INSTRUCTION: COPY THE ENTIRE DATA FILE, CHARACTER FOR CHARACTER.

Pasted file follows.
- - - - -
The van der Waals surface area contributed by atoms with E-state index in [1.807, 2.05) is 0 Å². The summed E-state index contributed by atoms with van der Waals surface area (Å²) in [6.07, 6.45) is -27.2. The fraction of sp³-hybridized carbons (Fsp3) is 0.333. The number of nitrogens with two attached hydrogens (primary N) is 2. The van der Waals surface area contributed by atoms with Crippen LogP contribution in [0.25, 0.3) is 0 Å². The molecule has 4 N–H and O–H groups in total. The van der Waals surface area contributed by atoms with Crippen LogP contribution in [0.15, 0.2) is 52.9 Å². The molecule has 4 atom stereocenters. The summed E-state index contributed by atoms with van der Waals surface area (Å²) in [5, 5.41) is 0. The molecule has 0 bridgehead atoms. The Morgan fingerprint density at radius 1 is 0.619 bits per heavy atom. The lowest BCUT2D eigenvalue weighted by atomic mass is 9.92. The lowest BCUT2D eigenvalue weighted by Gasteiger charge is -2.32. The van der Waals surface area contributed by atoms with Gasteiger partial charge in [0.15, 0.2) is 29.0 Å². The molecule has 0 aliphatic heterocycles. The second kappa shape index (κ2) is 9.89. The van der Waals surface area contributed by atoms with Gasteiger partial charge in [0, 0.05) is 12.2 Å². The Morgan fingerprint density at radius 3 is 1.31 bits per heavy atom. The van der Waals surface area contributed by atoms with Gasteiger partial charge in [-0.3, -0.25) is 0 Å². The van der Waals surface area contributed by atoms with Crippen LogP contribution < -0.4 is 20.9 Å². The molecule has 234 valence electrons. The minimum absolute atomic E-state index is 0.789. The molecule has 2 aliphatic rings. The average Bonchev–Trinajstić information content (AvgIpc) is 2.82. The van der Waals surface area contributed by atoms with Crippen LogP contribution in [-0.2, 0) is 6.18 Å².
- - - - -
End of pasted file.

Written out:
The van der Waals surface area contributed by atoms with E-state index in [1.807, 2.05) is 0 Å². The summed E-state index contributed by atoms with van der Waals surface area (Å²) in [6.07, 6.45) is -27.2. The fraction of sp³-hybridized carbons (Fsp3) is 0.333. The number of nitrogens with two attached hydrogens (primary N) is 2. The van der Waals surface area contributed by atoms with Crippen LogP contribution in [0.25, 0.3) is 0 Å². The molecule has 4 N–H and O–H groups in total. The van der Waals surface area contributed by atoms with Crippen LogP contribution in [0.15, 0.2) is 52.9 Å². The molecule has 4 atom stereocenters. The summed E-state index contributed by atoms with van der Waals surface area (Å²) in [5, 5.41) is 0. The molecule has 0 bridgehead atoms. The Morgan fingerprint density at radius 1 is 0.619 bits per heavy atom. The lowest BCUT2D eigenvalue weighted by atomic mass is 9.92. The lowest BCUT2D eigenvalue weighted by Gasteiger charge is -2.32. The van der Waals surface area contributed by atoms with Gasteiger partial charge in [0.15, 0.2) is 29.0 Å². The molecule has 0 aliphatic heterocycles. The second kappa shape index (κ2) is 9.89. The van der Waals surface area contributed by atoms with Gasteiger partial charge in [0, 0.05) is 12.2 Å². The Morgan fingerprint density at radius 3 is 1.31 bits per heavy atom. The van der Waals surface area contributed by atoms with Gasteiger partial charge in [-0.3, -0.25) is 0 Å². The van der Waals surface area contributed by atoms with Crippen LogP contribution < -0.4 is 20.9 Å². The molecule has 234 valence electrons. The minimum absolute atomic E-state index is 0.789. The molecule has 2 aliphatic rings. The average Bonchev–Trinajstić information content (AvgIpc) is 2.82. The van der Waals surface area contributed by atoms with Crippen LogP contribution in [-0.2, 0) is 6.18 Å².